50 Book Challenge 2018 Part Three(576 Posts)
Welcome to the third thread of the 50 Book Challenge for this year.
The challenge is to read fifty books (or more!) in 2018, though reading fifty isn't mandatory. Any type of book can count, it’s not too late to join, and please try to let us all know your thoughts on what you've read.
The first thread of the year is here and the second one here.
What are you reading?
Just checking in, I"m currently reading Arcadia by Iain Pears which I'm thoroughly enjoying but need to take slowly (
weird interesting cross between science-heavy SF & pastoral fantasy).
I've just received my copy of 1001 Books To Read before You Die.
I'll have to live a very very long time before I even make a dent in it!!
Oddly, the I have read nearly all the German books in there.
I'm a bit shit where the first seven decades of the twentieth century are concerned!!
Book 16 The Travelling Cat Chronicles by Hiro Arikawa
Sweet easy read about a cat that travels with his owner to visit friends. The reason for the journey unfolds over the story and it is told from the the point of view of the cat. Enjoyable read but some of the sentences are a bit clunky so I do wonder if it isn’t a great translation but since I don’t read Japanese I will never know!
Checking in. Thanks for the new thread, southeast. I picked up Diary of an Ordinary Schoolgirl by Margaret Forster from the library and have just started it. It is lovely - stepping into a bygone era. It was the year before my parents got married so, although they were a few years older, it's a little glimpse at their world too.
Will finish the Donald Crowhurst book tonight so will review tomorrow.
DD1 just gave me this so I think it will be next. Regular readers might remember my rave review of Smoke Gets in Your Eyes by the same writer.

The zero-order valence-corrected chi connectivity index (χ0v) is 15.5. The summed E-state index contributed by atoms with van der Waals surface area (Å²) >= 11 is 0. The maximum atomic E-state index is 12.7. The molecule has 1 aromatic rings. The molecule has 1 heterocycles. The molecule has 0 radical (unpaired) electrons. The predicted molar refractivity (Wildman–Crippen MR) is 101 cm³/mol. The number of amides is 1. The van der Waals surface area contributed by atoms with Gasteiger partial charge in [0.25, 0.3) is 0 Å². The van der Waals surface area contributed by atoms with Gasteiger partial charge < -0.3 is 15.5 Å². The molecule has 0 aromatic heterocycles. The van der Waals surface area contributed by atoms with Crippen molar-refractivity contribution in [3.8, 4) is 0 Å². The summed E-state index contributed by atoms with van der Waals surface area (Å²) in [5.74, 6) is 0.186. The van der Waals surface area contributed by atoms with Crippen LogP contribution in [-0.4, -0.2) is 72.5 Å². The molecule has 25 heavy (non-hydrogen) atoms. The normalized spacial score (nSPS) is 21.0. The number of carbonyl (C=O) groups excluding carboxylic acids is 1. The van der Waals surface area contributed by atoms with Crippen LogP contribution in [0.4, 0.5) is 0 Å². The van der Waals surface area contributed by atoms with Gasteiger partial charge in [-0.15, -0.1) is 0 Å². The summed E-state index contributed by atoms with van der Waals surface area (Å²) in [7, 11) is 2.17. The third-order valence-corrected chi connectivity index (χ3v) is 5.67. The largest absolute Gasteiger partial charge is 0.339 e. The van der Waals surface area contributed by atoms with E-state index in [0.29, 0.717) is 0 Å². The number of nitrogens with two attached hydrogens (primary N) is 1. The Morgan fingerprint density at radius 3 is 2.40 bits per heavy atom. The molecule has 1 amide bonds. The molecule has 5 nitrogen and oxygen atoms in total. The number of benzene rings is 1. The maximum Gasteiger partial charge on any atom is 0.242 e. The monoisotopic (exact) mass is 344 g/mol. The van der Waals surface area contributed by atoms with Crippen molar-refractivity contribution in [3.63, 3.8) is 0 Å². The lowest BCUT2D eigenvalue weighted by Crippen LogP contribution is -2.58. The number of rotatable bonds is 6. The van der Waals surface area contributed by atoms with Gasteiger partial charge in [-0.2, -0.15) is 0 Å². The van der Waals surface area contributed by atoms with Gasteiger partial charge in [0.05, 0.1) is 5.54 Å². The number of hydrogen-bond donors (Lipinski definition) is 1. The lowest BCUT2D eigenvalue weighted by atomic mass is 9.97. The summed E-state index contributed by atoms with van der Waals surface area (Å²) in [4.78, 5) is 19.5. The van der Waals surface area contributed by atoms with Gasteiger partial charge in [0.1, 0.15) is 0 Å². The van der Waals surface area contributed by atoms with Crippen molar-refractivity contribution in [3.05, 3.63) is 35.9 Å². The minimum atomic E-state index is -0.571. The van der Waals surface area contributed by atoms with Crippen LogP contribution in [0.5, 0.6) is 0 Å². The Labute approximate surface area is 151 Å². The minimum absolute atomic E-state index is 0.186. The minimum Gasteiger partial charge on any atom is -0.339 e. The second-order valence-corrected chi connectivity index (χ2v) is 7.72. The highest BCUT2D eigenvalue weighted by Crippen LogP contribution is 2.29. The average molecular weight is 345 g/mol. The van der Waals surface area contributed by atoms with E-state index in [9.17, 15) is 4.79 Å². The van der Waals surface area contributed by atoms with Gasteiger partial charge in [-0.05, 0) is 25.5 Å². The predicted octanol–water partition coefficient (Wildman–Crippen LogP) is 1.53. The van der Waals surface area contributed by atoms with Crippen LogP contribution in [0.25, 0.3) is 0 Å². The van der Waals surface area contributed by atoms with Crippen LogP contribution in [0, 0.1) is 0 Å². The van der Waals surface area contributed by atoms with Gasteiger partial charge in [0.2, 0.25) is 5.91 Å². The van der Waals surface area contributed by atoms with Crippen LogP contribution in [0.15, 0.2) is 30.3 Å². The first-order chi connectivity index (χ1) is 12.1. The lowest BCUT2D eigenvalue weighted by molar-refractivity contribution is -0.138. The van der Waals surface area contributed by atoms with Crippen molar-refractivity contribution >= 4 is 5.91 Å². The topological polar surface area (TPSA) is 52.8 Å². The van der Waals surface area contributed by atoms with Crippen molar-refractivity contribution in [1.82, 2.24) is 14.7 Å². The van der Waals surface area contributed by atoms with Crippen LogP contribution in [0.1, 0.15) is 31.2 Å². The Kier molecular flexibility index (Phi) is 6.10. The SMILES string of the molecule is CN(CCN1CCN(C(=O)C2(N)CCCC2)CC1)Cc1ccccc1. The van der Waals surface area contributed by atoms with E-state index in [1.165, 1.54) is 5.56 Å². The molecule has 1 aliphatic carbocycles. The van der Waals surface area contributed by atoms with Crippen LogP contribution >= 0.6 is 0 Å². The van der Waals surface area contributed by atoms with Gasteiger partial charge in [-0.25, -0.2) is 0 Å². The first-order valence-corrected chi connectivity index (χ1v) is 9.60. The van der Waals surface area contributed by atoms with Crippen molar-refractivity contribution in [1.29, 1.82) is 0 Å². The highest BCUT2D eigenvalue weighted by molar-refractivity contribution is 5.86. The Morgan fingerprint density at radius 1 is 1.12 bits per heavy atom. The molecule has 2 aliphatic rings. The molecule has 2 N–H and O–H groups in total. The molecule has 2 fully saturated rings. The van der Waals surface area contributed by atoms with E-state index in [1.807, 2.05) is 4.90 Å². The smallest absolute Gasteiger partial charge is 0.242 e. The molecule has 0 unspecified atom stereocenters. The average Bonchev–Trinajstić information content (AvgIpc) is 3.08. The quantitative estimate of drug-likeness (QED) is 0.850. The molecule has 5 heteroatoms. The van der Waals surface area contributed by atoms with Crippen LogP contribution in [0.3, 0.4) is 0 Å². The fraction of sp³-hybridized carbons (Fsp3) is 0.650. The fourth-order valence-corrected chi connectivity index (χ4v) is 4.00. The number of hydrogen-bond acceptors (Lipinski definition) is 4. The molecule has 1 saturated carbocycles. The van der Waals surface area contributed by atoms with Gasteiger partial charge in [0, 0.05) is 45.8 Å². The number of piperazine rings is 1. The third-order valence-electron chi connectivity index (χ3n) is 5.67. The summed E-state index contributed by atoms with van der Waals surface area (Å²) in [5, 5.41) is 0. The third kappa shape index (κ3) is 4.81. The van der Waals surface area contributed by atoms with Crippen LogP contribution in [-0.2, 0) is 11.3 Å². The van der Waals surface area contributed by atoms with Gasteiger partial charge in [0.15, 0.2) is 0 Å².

Thanks for the new thread, southeast - just marking my place.
Thank you for the new thread, south
I started Burual Rites having decided to simply read whatever was next on my kindle. I would like to be a proper adult and not buy anything until I return back to work in june but I am not sure I can manage. I have a library card to I suppose it should be straightforward.
I already very much like this book and have read more in one nap time than I managed in a few nights with the other bilge. I am looking forward to seeing where this goes
Thanks for the new thread. List below. No particular stand outs yet!
1. Sisters and Lies - Bernice Barrington
2. Her Husband’s Secret - Janice Frost
3. Mount! - Jilly Cooper
4. They All Fall Down - Tammy Cohen
5. The Word Game - Steena Holmes
6. The Good Widow - Liz Fenton and Lisa Steinke
7. Mummy’s Favourite - Sarah Flint
8. The Paper Year - Avery Aster
9. Gone - TJ Brearton
Currently reading 10. My Sister’s Grave - Robert Dugoni as the last of my forays into the kindle unlimited books!
In January, Good People by Hannah Kent, The Burning Page and The Lost Plot by Genevieve Cogman, The Gap of Time by Jeanette Winterson, The Assassin's Apprentice and Royal Assassin by Robin Hobb, Star of The Sea by Joseph O'Connor.
In February so far, Norse Mythology by Neil Gaiman and Assassin's Quest by Robin Hobb. I'm feeling pleased with myself for having got so far, although others have done much more.
1: Quiet London
2: Walking in Berlin: A Flaneur in the Capital - Franz Hessel
3: Death at the Dolphin by Ngaio Marsh
4: Our Man in Havana – Graham Greene
5: Whatever Happened to Baby Jane – Henry Farrell
6: The Berlin Wall – My Part in its Downfall by Peter Millar
7: The Winter Queen – Boris Akunin
8:: The Thorn Birds – Colleen McCullough
9: The Nix – Nathan Hill
10: N or M – Agatha Christie
11: A Presumption of Death by Jill Paton Walsh
12: The Attenbury Emeralds – Jill Paton Walsh
13: An Almond for a Parrot – Wray Delaney
14: Strong Poison – Dorothy L Sayers
Eleventh book Sapiens.
This was actually a quick read but probably because I skimmed the bits that bored me